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Salesforce Native Reporting: Get More From Your Data

Salesforce Native Reporting: Get More From Your Data

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Salesforce has robust native reporting capabilities that come out of the box. But what happens when you need more? What CAN you do? 

This Salesforce native reporting overview will make you a custom operational reporting superstar. That’s because it highlights the ways you can leverage custom objects and use joins in your reporting. 

The good news is, once you know what’s possible, the world of Salesforce reporting is much easier to navigate.

Where to Start: Create a Lookup Relationship on a Custom Object

We’re going to start by going through the process of creating a lookup relationship on a Salesforce custom object.

Why start here? In short, all Salesforce reporting is based on relationships between objects. 

Let’s say you have a custom object where you store all of your team’s required compliance paperwork. You want to report on which opportunities need which paperwork within that custom object. 

While you can create a custom report type for your custom object, there is no link between Opportunities and your custom object. 

The good news is that you can create one! 

Example: Creating a relationship between custom object and Opportunity

Here’s an example that we can use as we move through our reporting exploration. Specifically, these are the steps to create a relationship between a custom object and an Opportunity in Salesforce:

  1. Open the custom object. In this case, I have created a custom object called “Compliance Documents.”
  2. Select Fields & Relationships.
  3. Select “New” to create a new field.
  4. Select “Lookup Relationship.”
  1. Select “Opportunity” as the Related to. This will create the relationship between Opportunity and the custom object, making them “linked” for reporting and other related purposes.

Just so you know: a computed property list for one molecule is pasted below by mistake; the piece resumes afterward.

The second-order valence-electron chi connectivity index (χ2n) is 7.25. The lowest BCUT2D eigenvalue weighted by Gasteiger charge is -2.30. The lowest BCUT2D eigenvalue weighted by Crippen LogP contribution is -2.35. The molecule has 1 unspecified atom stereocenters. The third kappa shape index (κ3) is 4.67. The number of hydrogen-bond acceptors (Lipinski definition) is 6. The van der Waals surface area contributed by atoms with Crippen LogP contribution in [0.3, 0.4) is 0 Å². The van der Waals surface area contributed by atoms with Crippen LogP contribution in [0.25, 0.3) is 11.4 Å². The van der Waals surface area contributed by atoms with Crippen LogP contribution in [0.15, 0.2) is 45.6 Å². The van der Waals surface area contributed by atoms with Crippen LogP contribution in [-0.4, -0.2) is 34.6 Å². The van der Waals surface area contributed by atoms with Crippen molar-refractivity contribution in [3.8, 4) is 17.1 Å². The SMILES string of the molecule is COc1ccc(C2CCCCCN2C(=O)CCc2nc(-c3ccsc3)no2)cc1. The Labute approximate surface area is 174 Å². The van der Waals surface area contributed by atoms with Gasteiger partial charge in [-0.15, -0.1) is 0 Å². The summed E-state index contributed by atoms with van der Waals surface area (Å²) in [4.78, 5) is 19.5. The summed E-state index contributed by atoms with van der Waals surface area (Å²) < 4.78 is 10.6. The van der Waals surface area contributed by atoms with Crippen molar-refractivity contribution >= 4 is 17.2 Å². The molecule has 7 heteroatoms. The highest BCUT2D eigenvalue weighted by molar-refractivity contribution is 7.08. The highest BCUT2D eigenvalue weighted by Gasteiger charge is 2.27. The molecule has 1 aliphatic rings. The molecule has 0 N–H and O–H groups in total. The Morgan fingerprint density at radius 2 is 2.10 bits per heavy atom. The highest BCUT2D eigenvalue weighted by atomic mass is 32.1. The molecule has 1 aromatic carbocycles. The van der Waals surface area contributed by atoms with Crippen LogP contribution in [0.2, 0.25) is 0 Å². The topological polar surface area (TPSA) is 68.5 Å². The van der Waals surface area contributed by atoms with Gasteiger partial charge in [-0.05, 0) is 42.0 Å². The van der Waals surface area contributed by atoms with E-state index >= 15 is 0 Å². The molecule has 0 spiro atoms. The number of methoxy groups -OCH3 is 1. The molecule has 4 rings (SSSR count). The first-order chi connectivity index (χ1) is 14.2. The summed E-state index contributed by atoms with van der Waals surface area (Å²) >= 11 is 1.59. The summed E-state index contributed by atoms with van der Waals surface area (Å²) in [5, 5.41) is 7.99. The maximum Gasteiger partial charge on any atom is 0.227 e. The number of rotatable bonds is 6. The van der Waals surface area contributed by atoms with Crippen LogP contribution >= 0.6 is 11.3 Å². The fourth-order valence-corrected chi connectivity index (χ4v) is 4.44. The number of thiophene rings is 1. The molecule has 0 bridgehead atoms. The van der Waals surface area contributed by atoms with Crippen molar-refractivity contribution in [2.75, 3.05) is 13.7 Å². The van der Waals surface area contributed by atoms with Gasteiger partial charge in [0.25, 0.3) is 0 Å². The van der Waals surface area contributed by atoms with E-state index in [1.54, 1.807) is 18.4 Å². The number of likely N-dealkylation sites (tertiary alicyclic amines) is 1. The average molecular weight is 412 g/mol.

2. If you want the relationship to be consistent and there should be a value selected, make sure to select “Always require a value in order to save the record.” Also make sure that “Add this field to existing custom report types that contain this entity” is checked.
  3. Click through the next few screens to verify permissions, Related list label and select what layouts to the new field to.

With these steps, you can now add the custom object in a report type AND the related list will appear for the Opportunity. So easy, right?

Exploring Salesforce Custom Report Types

So, now that we have linked our custom object with a lookup relationship, let’s get ready to report!

Use the following example to inspire your use of native Salesforce reporting capabilities.

Use Case Example: Set up a custom report type 

You want to be able to see what type of compliance reports have been completed (and what opportunities do NOT have documents) for your Opportunities. To accomplish this, we will set up a custom report type. 

  1. Go to Setup and select “Report Types.”
  2. Click “New Custom Report Type.”
  3. Select the Primary object (see tip below for more information).
  4. In our case, we will use Opportunities as our base object. We are interested in both Opportunities that have documents AND those that don’t. So, we’re calling it “Opportunities with or without Compliance Documents.”
  1. Now we can select the related objects. In this case, we want to see Compliance Documents. 


Because our custom objects were created to support Activity creation, and Activity creation links to the Assignment object, we can add all these to maximize our report.

NOTE: We are selecting “A” Records may or may not have “B” records so we can see how many of our total Opportunities have records. If we selected Each “A” record must have at least one “B” Record, we would ONLY see these records and not be able to compare (which will be handy in our report).

  1. Save your changes.

Tip: What is the Primary Object?

The primary object is the “base” Object for your report. You can select a custom or standard object. To decide which to select, consider what fields you want and whether they are connected as you select these. 

Remember that all reporting starts with relationships between objects. One tool that can help you “see” the relationships in Salesforce is the Schema Builder in setup, which is where you can select your objects and get a visualization of how they are connected. 

Good news for us, Salesforce report types makes this easy by only allowing you to select objects that are related and have lookup relationships. If you don’t see a child object, it’s because there isn’t a defined relationship. 

Add Lookup Fields in Salesforce Custom Report

So, great news! You have connected your custom object to a standard object and created a new report type. But what other data can we add from here? 

Let’s see what we can add using the “edit layout” section of the Report Type.

  1. Click on “Edit Layout”
  2. On the left, you can dropdown the list under “view” to see the objects in your report type.
  1. Use the “Add fields related via lookup” to see what you can add to your report from other related objects.